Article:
Washington 18 April 1806.
Your constant occupation for some time past, has prevented my calling on you, to say some things which lie with weight upon my mind.
I must go soon to Philadelphia to get forward the publication of my work,—and as I understood that you intended a visit to Monticello soon after the rising of Congress, when you will be able to bring back with you the interesting documents you possess relating to the history in question, it may be in my power to meet you here soon after your return. When you may be more at leisure to confer with me on that work & on other things.
But there is one subject too pressing to be delayed till my return,—I mean the affairs of Barbary, which give me much anxiety. This Ambassador from Tunis is an old acquaintance of mine, I may say a friend. I have purposely avoided seeing him this winter, lest I might be suspected of wishing to interfere in a business that did not belong to me.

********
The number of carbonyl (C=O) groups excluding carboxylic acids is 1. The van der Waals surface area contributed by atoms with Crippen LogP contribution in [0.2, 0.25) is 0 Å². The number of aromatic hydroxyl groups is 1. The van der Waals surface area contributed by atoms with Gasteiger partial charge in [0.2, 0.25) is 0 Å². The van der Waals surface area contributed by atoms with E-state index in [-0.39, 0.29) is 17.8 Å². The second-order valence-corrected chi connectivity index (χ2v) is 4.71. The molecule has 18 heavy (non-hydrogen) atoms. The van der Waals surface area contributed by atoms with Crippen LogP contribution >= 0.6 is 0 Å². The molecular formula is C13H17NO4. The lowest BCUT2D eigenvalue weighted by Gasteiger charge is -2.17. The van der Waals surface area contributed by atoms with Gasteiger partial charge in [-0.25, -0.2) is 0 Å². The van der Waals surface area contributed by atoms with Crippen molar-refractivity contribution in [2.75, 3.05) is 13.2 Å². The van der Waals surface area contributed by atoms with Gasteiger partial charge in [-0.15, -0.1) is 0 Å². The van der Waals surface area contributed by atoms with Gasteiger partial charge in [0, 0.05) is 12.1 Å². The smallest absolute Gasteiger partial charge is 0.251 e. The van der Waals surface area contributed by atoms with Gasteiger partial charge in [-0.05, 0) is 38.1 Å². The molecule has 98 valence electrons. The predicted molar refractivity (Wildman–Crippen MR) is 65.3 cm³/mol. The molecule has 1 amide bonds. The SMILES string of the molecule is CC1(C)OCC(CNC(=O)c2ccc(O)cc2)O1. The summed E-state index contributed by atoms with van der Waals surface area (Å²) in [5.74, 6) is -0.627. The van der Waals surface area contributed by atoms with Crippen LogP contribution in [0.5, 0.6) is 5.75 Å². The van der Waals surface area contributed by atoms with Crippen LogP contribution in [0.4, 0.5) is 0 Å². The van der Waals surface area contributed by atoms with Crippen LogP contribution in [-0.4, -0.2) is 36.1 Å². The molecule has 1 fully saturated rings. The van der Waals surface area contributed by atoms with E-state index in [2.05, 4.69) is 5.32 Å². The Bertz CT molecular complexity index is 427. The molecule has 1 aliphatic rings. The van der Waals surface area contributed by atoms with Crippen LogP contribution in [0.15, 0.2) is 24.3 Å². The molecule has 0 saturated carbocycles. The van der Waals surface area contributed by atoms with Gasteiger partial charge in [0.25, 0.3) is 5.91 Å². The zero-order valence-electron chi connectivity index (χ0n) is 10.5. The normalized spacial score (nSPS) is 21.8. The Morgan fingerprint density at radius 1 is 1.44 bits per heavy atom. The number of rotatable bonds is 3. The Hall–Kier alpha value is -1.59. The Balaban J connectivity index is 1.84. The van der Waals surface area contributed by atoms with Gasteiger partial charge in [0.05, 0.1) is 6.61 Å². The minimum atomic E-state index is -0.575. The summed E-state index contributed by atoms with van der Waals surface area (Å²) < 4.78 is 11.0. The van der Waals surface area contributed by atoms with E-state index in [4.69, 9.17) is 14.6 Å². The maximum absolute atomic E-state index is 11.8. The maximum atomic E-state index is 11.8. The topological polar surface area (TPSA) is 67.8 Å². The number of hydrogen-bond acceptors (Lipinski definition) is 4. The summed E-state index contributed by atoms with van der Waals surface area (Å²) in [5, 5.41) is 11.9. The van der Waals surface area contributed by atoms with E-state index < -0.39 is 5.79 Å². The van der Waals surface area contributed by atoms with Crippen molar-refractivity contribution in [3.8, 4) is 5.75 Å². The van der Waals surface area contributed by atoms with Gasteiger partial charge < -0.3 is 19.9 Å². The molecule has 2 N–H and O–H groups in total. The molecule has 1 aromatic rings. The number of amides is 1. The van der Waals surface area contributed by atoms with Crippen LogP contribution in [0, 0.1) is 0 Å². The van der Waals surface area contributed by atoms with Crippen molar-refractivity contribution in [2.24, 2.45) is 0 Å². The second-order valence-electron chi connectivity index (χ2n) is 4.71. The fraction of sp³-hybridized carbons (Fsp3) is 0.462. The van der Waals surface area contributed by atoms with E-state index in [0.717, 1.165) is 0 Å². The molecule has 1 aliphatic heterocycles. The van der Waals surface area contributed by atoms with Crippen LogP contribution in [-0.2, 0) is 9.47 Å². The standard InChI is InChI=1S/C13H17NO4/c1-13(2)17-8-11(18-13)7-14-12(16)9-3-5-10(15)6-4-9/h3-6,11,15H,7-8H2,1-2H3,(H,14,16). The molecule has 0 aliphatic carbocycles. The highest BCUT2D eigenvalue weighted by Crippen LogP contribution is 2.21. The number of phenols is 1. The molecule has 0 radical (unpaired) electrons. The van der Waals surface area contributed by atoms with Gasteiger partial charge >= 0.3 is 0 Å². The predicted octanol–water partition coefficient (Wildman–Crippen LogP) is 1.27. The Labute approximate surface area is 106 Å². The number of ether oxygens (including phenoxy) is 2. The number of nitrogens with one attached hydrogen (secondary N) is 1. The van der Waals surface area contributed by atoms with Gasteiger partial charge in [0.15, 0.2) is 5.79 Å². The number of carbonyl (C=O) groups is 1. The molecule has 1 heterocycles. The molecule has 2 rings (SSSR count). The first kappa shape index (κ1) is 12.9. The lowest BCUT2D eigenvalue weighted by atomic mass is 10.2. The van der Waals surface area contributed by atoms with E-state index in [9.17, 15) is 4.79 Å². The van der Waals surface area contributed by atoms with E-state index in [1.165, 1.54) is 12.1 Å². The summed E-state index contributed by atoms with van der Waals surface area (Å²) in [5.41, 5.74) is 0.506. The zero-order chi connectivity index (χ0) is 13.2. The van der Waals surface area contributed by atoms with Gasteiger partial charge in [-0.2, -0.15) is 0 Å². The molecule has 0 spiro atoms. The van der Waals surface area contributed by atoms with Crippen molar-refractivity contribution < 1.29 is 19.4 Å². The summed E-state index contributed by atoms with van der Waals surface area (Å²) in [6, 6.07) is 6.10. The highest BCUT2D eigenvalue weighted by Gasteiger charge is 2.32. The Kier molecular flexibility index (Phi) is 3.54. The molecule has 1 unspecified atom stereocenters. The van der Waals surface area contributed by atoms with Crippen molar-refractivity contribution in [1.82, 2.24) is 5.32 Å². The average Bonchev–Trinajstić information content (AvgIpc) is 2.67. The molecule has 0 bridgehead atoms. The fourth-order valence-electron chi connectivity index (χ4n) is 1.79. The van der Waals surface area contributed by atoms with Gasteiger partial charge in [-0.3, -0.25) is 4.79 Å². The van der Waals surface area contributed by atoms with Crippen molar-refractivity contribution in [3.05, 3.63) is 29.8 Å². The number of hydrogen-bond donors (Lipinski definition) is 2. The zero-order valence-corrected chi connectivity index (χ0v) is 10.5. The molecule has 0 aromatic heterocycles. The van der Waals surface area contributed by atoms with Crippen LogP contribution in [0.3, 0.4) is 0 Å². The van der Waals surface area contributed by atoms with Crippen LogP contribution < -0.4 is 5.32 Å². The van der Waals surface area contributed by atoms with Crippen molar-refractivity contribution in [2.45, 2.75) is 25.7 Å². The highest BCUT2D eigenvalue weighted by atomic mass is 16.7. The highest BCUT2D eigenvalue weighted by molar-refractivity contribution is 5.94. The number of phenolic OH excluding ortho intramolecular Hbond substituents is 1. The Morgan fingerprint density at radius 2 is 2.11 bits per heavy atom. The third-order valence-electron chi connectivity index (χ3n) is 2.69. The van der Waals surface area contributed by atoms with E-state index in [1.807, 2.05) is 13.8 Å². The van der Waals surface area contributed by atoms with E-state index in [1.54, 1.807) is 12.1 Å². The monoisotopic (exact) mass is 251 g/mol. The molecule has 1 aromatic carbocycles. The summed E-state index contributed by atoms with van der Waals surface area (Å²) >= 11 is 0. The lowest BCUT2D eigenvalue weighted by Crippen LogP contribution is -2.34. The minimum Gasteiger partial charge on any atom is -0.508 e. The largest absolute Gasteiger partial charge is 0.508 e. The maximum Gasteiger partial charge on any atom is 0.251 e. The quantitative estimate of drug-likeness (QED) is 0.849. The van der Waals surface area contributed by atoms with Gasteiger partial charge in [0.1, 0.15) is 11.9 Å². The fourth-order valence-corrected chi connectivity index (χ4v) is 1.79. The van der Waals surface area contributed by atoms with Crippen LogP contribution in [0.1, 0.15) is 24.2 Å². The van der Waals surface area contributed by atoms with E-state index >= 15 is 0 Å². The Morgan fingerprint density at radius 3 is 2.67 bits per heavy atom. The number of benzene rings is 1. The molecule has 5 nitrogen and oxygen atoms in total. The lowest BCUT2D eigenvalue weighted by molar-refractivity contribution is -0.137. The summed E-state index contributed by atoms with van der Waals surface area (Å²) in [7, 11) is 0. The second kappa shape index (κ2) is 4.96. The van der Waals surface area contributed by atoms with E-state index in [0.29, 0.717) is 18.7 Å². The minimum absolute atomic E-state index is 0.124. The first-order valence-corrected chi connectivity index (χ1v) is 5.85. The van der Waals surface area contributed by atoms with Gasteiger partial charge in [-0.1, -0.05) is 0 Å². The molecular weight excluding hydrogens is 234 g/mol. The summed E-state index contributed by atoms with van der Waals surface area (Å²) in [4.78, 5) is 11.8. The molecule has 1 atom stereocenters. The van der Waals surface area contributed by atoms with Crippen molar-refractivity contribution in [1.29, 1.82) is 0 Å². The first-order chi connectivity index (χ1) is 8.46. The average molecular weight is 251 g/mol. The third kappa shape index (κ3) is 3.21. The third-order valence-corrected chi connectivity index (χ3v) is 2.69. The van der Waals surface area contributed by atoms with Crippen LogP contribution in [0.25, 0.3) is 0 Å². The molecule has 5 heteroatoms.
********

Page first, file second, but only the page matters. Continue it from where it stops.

But perceiving there was danger of his leaving the country with impressions that might lead to a war with that Power, I have lately had some conversations with him. And knowing, as well as I do, the genius & temper of the rulers of that country, I am persuaded that, with your authorisation, & your instructions relativve to what has passed, & what you wish to accomplish, it would be in my power to bring him to an accommodation of differences that would be satisfactory to both parties.
It would be superfluous for me to assure you affresh of what you must be assured already, the zeal with which I am always ready to serve you, as well as my country & the honor of your administration.
DLC: Papers of Thomas Jefferson.